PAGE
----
Oppenheimer et al. discovered two M5 dwarfs in the Pleiades with nearly primordial lithium. These stars are not low enough in mass to represent the leading edge of the lithium depletion boundary at Pleiades age (~125 Myr). A possible explanation for the enhanced lithium in these stars is that they are actually not members of the Pleiades but instead are members of a younger moving group seen in projection toward the Pleiades. We have used data from Gaia DR2 to confirm that these two stars, HHJ 339 and HHJ 430, are indeed not members of the Pleiades. Based on their space motions, parallaxes, and positions in a Gaia-based color–magnitude diagram, it is probable that these two stars are about 40 parsecs foreground to the Pleiades and have ages of ~25 Myr. Kinematically they are best matched to the 32 Ori moving group.


Mon-735: a new low-mass pre-main-sequence eclipsing binary in NGC 2264

Monthly Notices of the Royal Astronomical Society Oxford University Press 495 (2020) 1531-1548

E Gillen, LA Hillenbrand, J Stauffer, S Aigrain, L Rebull, AM Cody

We present Mon-735, a detached double-lined eclipsing binary (EB) member of the ∼3 Myr old NGC 2264 star-forming region, detected by Spitzer. We simultaneously model the Spitzer light curves, follow-up Keck/HIRES radial velocities, and the system’s spectral energy distribution to determine self-consistent masses, radii, and effective temperatures for both stars. We find that Mon-735 comprises two pre-main-sequence M dwarfs with component masses of M = 0.2918 ± 0.0099 and 0.2661 ± 0.0095 M⊙, radii of R = 0.762 ± 0.022 and 0.748 ± 0.023 R⊙, and effective temperatures of Teff = 3260 ± 73 and 3213 ± 73 K. The two stars travel on circular orbits around their common centre of mass in P = 1.9751388 ± 0.0000050 d. We compare our results for Mon-735, along with another EB in NGC 2264 (CoRoT 223992193), to the predictions of five stellar evolution models. These suggest that the lower mass EB system Mon-735 is older than CoRoT 223992193 in the mass–radius diagram (MRD) and, to a lesser extent, in the Hertzsprung–Russell diagram (HRD). The MRD ages of Mon-735 and CoRoT 223992193 are ∼7–9 and 4–6 Myr, respectively, with the two components in each EB system possessing consistent ages.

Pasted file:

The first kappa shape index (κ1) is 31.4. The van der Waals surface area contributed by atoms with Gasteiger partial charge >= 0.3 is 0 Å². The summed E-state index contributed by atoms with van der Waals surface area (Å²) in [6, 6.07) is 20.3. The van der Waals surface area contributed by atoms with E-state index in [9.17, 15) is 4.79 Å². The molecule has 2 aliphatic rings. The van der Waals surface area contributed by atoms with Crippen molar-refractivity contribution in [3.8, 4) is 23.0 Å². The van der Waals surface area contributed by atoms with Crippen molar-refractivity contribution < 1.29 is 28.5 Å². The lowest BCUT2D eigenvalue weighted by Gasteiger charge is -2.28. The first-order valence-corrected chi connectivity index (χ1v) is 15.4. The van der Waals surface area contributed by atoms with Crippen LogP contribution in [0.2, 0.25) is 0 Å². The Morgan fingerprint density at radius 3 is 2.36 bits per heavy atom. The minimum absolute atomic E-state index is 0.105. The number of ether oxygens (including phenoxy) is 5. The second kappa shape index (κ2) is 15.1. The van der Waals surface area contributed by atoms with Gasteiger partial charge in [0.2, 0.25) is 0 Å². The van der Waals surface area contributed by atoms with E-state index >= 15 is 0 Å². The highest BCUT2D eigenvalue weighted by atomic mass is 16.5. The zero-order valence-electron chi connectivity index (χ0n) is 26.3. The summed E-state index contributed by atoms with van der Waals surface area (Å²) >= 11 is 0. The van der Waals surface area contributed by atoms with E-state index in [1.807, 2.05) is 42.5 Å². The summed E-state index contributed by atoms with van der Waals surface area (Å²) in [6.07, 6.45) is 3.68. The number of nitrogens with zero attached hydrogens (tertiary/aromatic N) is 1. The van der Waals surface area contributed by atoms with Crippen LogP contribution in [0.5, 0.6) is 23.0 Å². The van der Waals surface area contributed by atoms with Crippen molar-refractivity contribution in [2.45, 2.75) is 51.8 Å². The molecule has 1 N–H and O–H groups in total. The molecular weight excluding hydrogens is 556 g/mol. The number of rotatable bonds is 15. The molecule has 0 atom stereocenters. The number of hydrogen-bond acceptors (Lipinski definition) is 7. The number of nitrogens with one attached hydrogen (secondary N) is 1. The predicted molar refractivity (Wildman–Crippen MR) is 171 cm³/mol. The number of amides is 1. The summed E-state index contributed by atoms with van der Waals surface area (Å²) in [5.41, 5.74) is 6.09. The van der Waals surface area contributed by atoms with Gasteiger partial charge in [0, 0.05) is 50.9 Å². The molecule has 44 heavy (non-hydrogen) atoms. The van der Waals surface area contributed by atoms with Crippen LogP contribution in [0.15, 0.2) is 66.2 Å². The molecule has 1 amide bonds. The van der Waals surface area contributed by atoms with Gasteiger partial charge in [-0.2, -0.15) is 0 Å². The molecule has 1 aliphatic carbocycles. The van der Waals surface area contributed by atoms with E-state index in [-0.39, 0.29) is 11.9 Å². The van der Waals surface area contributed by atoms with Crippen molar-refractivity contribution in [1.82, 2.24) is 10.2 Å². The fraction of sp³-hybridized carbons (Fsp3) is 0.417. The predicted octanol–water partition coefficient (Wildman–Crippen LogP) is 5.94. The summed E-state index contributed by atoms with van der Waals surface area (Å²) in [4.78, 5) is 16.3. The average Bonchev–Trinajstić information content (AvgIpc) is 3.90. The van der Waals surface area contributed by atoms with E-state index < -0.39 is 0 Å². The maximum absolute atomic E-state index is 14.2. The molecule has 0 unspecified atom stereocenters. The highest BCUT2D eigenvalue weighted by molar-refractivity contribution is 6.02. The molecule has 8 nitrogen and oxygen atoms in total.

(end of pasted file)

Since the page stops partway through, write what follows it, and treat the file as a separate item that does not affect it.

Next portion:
Planet Hunters TESS I: TOI 813, a subgiant hosting a transiting Saturn-sized planet on an 84-day orbit

Monthly Notices of the Royal Astronomical Society Oxford University Press 494 (2020) 750-763

N Eisner, O Barragan Villanueva, S Aigrain, C Lintott, G Miller, N Zicher, TS Boyajian, C Briceño, EM Bryant, JL Christiansen, AD Feinstein, LM Flor-Torres, M Fridlund, D Gandolfi, J Gilbert, N Guerrero, JM Jenkins, K Jones, M Christensen, A Vanderburg, AR López-Sánchez, C Ziegler, DM Bundy, LD Melanson, I Terentev

We report on the discovery and validation of TOI 813b (TIC 55525572 b), a transiting exoplanet identified by citizen scientists in data from NASA's Transiting Exoplanet Survey Satellite (TESS) and the first planet discovered by the Planet Hunters TESS project. The host star is a bright (V = 10.3 mag) subgiant (USDR_\star=1.94\,R_\odotUSD, USDM_\star=1.32\,M_\odotUSD). It was observed almost continuously by TESS during its first year of operations, during which time four individual transit events were detected. The candidate passed all the standard light curve-based vetting checks, and ground-based follow-up spectroscopy and speckle imaging enabled us to place an upper limit of USD2 M_{Jup}USD (99 % confidence) on the mass of the companion, and to statistically validate its planetary nature. Detailed modelling of the transits yields a period of USD83.8911_{ - 0.0031 } ^ { + 0.0027 }USD days, a planet radius of USD6.71 \pm 0.38$ $R_{\oplus}$, and a semi major axis of $0.423_{ - 0.037 } ^ { + 0.031 }USD AU. The planet's orbital period combined with the evolved nature of the host star places this object in a relatively under-explored region of parameter space. We estimate that TOI-813b induces a reflex motion in its host star with a semi-amplitude of USD\sim6USD msUSD^{-1}USD, making this system a promising target to measure the mass of a relatively long-period transiting planet.